But beware if these thresholds are exceeded two consecutive years, the company’s scheme will become a conventional individual enterprise like the micro-enterprise scheme previously applied.
To conclude on the tax return related to this economy, the government plans from January 1, 2019, the platforms will be required to automatically transmit the revenues (property, BIC, BNC …) recorded by users.
How profitable are these platforms?
6 to 12%; this is the commission charged by Airbnb as an intermediary. Founded in 2008 in San Francisco, the company has raised a total of $3.1 billion since its inception and began to become profitable only in 2016, 8 years later, which is a notable performance in the world of collaborative start-ups!
If we take the example of the UBER platform created a few months later, we see that the company is still largely in deficit and would have lost since its launch nearly 4 billion dollars. The company still spends much more than it returns money and this phenomenon is due to the “creation of a new market” according to the French spokesman of the firm.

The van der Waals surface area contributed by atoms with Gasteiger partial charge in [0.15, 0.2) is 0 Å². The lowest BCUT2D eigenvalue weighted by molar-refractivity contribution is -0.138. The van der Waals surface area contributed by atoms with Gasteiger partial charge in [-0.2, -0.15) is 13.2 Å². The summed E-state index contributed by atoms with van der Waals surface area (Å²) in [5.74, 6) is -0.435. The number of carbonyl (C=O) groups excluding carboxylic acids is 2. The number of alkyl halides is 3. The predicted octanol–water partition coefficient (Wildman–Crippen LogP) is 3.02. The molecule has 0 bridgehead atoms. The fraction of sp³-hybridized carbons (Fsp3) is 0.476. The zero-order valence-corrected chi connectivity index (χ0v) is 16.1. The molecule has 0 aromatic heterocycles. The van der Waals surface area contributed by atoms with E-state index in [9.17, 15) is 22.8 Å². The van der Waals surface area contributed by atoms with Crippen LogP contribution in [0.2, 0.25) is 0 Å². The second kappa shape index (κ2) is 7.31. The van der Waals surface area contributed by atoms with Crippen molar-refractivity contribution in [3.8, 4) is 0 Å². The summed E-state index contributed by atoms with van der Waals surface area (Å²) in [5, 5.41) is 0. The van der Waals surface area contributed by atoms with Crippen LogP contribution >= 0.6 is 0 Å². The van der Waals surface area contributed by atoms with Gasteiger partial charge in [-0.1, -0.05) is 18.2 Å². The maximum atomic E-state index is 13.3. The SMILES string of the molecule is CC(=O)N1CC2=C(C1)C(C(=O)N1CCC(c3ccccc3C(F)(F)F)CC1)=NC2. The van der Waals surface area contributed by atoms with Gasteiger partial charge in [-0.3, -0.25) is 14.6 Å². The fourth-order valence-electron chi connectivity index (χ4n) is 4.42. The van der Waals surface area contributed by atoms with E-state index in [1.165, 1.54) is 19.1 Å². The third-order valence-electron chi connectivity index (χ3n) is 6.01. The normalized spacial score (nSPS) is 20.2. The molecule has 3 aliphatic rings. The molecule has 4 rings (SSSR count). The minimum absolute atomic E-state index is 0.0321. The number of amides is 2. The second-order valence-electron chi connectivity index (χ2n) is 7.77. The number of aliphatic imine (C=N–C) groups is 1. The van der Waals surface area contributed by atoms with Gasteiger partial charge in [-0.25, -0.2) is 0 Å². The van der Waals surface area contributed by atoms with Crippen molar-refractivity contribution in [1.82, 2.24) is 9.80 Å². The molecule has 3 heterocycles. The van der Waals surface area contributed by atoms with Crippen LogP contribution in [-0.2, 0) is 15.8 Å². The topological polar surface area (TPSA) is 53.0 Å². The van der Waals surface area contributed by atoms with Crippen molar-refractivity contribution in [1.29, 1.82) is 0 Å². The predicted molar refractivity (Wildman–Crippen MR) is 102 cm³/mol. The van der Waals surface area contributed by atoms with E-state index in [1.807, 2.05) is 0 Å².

Attitudes are changing, according to a study by Lokéo and the Opinionway Institute 37% of French people say they have trouble managing their budget and are willing to rent their goods such as the car, DIY tools, their appliances and even their multimedia products to remedy them.
Interesting when we know that the same study states that for more than three-quarters of French people, renting or subscriptions are good ways to have fun and discover new products and services.
Today, of course, the sharing market already has its big names and it may seem difficult to settle there.
However, the figures do not lie, if the volume is to reach 85 billion euros by 2025 it is because there is something to do, knowing that the most sensitive to this type of consumption concern the younger generation (25-34 years) and that there will be a new generation to seduce.
A new generation marked by expectations that will be ever more demanding in terms of accessibility, speed and personalization.